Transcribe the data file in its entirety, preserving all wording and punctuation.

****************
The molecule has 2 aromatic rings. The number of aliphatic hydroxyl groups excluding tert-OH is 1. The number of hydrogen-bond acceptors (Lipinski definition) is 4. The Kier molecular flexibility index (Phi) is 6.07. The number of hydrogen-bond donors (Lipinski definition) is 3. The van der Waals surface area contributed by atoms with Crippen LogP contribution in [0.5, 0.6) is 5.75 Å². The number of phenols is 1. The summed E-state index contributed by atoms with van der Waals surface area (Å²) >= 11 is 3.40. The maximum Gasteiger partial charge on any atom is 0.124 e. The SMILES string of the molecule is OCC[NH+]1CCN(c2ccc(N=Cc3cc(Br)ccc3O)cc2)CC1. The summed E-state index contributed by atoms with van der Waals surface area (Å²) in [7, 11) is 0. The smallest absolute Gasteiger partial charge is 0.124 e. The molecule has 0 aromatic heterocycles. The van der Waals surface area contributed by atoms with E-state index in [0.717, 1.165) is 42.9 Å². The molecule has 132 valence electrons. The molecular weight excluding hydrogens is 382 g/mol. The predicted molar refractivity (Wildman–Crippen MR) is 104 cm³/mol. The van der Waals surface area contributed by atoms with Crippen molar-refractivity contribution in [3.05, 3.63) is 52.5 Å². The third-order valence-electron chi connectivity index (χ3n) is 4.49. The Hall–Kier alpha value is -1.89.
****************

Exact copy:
The molecule has 2 aromatic rings. The number of aliphatic hydroxyl groups excluding tert-OH is 1. The number of hydrogen-bond acceptors (Lipinski definition) is 4. The Kier molecular flexibility index (Phi) is 6.07. The number of hydrogen-bond donors (Lipinski definition) is 3. The van der Waals surface area contributed by atoms with Crippen LogP contribution in [0.5, 0.6) is 5.75 Å². The number of phenols is 1. The summed E-state index contributed by atoms with van der Waals surface area (Å²) >= 11 is 3.40. The maximum Gasteiger partial charge on any atom is 0.124 e. The SMILES string of the molecule is OCC[NH+]1CCN(c2ccc(N=Cc3cc(Br)ccc3O)cc2)CC1. The summed E-state index contributed by atoms with van der Waals surface area (Å²) in [7, 11) is 0. The smallest absolute Gasteiger partial charge is 0.124 e. The molecule has 0 aromatic heterocycles. The van der Waals surface area contributed by atoms with E-state index in [0.717, 1.165) is 42.9 Å². The molecule has 132 valence electrons. The molecular weight excluding hydrogens is 382 g/mol. The predicted molar refractivity (Wildman–Crippen MR) is 104 cm³/mol. The van der Waals surface area contributed by atoms with Crippen molar-refractivity contribution in [3.05, 3.63) is 52.5 Å². The third-order valence-electron chi connectivity index (χ3n) is 4.49. The Hall–Kier alpha value is -1.89.